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Q&A: Record-keeping for cancer patients using a treatment summary

Dr Terry Bowley explains how a new treatment summary can improve Read-coding and record-keeping for GPs’ cancer patients, especially for cancer care reviews in the QOF

What is a treatment summary?

The treatment summary (TS) template was designed by the National Cancer Survivorship Initiative (NCSI) to provide information such as diagnosis/staging, treatment aim (palliative or curative), possible treatment toxicities, side effects and/or late effects of treatment and alert symptoms that require referral back.

It also provides a summary of the information given to the patient, details useful to input onto a care register if appropriate, DS1500 status, referrals made to Allied Health Professionals, as well as contact details for advice or referral back.

The patient can also have a copy to help improve understanding of their condition and share with other professionals (for example, in A&E if they have presented with an acute problem).

There are three TS formats that can be used by secondary care: a structured letter, a template with Read codes, or an electronic template. GPs can then Read code this information on receipt of the summary.

So far the electronic template has only been integrated into the two main cancer information systems used by secondary care (Somerset Cancer Register and InfoFlex Cancer Information Management System). At the moment, this information cannot be transferred electronically to the GP, although there are proposals to try to develop this.

How can the TS improve patient care and my QOF achievement?

Two million people are now surviving cancer and this is set to rise to four million by 2030. A quarter of those continue to live with the consequences of treatment. Primary care is good at managing chronic disease and for many patients cancer can now be regarded as a long-term condition.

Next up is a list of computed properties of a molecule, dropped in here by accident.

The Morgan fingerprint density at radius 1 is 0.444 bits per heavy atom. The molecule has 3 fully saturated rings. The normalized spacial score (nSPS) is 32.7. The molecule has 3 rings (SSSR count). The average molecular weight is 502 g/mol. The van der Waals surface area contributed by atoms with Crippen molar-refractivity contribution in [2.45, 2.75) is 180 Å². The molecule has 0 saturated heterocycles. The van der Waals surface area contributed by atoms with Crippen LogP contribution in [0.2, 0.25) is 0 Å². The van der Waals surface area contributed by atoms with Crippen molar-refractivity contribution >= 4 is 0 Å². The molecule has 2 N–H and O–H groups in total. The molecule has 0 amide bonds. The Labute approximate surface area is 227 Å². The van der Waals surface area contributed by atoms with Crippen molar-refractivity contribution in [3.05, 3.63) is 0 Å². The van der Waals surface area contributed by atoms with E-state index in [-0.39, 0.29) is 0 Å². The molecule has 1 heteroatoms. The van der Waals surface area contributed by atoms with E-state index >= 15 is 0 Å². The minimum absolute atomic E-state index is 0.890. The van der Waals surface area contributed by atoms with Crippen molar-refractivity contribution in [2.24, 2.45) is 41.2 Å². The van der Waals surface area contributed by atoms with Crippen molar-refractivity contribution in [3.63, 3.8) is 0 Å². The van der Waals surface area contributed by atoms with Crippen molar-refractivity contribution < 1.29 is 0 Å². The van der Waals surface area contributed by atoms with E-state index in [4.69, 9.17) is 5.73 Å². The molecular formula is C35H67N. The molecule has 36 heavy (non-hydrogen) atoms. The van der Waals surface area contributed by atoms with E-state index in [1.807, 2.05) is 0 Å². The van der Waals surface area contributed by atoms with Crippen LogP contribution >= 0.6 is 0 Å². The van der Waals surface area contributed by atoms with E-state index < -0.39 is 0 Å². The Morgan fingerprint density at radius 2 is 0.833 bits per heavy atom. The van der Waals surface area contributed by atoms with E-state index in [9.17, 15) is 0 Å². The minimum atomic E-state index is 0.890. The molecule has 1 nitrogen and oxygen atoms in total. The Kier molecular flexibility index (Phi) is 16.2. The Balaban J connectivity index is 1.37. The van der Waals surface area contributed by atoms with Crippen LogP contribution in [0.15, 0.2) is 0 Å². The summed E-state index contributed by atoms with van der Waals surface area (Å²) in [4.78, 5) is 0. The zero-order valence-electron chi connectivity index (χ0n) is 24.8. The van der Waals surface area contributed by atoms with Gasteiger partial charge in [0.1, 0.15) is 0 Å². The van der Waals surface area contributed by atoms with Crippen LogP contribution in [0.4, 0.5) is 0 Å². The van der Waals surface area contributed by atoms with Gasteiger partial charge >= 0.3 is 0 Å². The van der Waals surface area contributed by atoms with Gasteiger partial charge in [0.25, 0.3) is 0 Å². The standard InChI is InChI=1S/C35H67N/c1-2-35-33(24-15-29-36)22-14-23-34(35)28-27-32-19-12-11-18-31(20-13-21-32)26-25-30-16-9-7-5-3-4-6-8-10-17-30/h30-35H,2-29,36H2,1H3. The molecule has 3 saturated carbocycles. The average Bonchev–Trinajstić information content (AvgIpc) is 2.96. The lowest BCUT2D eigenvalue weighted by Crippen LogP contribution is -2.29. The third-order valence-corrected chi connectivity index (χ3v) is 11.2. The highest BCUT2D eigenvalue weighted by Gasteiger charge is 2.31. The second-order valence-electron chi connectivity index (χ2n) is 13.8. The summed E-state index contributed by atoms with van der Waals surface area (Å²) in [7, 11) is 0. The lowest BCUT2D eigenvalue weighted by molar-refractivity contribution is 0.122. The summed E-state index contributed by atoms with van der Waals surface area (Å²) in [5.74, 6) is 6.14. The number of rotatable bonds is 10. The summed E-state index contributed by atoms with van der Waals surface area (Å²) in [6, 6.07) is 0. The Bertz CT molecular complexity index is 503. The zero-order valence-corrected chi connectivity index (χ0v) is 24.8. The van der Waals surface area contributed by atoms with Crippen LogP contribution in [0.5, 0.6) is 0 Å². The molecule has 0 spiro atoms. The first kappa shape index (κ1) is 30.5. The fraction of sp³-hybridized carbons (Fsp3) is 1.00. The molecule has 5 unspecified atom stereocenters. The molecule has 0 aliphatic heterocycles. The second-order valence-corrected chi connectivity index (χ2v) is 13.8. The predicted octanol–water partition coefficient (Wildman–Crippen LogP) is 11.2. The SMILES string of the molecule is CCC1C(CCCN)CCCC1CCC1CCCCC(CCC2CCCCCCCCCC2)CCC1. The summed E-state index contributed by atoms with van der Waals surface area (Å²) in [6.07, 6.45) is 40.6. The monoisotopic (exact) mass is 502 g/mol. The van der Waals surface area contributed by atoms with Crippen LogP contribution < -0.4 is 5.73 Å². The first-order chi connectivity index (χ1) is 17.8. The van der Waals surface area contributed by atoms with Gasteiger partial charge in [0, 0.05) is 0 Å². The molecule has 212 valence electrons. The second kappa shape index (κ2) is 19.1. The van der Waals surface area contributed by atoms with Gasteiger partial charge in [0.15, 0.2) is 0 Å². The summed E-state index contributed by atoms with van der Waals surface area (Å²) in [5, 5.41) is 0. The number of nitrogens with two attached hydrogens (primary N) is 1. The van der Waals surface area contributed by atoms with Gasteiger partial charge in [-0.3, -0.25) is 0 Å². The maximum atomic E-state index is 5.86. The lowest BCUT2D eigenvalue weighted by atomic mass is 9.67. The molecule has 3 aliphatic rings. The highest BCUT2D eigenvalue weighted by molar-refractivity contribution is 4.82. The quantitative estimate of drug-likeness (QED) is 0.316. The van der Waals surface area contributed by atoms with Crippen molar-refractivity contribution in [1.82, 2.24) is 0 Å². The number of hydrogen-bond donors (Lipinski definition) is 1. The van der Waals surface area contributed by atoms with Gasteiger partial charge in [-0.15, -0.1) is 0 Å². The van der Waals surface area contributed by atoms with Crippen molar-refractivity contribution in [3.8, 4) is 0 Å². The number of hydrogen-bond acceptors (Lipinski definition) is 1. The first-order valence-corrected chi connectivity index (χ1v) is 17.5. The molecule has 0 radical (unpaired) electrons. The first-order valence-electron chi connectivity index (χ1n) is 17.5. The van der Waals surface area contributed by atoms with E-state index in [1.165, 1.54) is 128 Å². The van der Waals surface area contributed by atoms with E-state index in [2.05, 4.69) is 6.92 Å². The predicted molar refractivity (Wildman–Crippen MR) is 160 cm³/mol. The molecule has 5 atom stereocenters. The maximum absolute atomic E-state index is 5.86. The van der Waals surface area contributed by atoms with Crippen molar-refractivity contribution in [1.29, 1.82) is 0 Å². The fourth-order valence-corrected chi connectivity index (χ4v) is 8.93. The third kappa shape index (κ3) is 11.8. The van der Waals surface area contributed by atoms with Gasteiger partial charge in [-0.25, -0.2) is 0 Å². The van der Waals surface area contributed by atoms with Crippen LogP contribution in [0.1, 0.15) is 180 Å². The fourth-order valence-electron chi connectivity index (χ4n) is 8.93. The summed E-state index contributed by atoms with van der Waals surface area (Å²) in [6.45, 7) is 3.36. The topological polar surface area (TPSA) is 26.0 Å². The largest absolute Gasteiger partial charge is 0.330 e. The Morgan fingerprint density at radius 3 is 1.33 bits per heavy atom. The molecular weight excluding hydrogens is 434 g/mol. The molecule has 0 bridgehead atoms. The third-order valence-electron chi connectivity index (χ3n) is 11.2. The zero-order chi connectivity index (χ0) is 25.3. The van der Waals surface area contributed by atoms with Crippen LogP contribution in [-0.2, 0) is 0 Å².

Remodelling of secondary care services means increasing numbers of patients will not have long-term follow-up in hospital or with a consultant. Rather, they will be on a supported self-management programme and returned to primary care, so it is essential that GPs have succinct and relevant information to manage cancer in primary care.

Information from secondary care regarding the patient’s treatment varies in quality so in 2010 Macmillan’s GP advisers identified the key information that would be useful at the end of a patient’s initial treatment and at other significant stages of treatment - for instance, after completing chemotherapy. This formed the basis of the TS.

How commonly-used is the TS?

The treatment summary was initially tested by NHS Improvement in 11 NHS sites. Across four groups of patients with tumours, 250 TS were issued. Evaluation found 90% of GPs wanted to keep using it, and over 50% felt it would alter the way they managed patients.

The TS is now being used in 32 acute trusts across the country, although not yet across all pathways for patients with tumours in each trust. Another 16 trusts are in the process of implementing it at the time of writing.

Dr Terry Bowley is a Macmillan GP adviser in London, Anglia and South East England, and a GP in South Woodford. The TS can be viewed at www.ncsi.org.uk (Assessment and Care Planning)

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